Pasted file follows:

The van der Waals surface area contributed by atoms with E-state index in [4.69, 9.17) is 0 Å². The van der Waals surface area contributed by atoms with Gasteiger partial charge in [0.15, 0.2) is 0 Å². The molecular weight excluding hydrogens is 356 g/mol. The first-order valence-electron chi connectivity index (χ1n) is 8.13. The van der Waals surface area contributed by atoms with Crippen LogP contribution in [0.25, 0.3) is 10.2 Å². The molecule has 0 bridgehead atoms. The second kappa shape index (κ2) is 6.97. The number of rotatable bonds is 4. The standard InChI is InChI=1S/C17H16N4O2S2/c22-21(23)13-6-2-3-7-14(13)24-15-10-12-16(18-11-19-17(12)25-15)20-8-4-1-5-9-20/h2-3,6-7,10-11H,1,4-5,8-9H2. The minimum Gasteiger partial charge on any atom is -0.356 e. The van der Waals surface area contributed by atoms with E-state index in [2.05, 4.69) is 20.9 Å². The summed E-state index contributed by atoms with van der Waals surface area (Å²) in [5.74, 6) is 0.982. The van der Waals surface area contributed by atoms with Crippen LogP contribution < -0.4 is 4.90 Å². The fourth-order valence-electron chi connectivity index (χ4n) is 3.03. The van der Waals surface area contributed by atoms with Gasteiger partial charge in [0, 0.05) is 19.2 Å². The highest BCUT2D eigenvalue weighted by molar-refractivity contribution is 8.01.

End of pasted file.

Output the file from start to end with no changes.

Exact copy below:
The van der Waals surface area contributed by atoms with E-state index in [4.69, 9.17) is 0 Å². The van der Waals surface area contributed by atoms with Gasteiger partial charge in [0.15, 0.2) is 0 Å². The molecular weight excluding hydrogens is 356 g/mol. The first-order valence-electron chi connectivity index (χ1n) is 8.13. The van der Waals surface area contributed by atoms with Crippen LogP contribution in [0.25, 0.3) is 10.2 Å². The molecule has 0 bridgehead atoms. The second kappa shape index (κ2) is 6.97. The number of rotatable bonds is 4. The standard InChI is InChI=1S/C17H16N4O2S2/c22-21(23)13-6-2-3-7-14(13)24-15-10-12-16(18-11-19-17(12)25-15)20-8-4-1-5-9-20/h2-3,6-7,10-11H,1,4-5,8-9H2. The minimum Gasteiger partial charge on any atom is -0.356 e. The van der Waals surface area contributed by atoms with E-state index in [2.05, 4.69) is 20.9 Å². The summed E-state index contributed by atoms with van der Waals surface area (Å²) in [5.74, 6) is 0.982. The van der Waals surface area contributed by atoms with Crippen LogP contribution < -0.4 is 4.90 Å². The fourth-order valence-electron chi connectivity index (χ4n) is 3.03. The van der Waals surface area contributed by atoms with Gasteiger partial charge in [0, 0.05) is 19.2 Å². The highest BCUT2D eigenvalue weighted by molar-refractivity contribution is 8.01.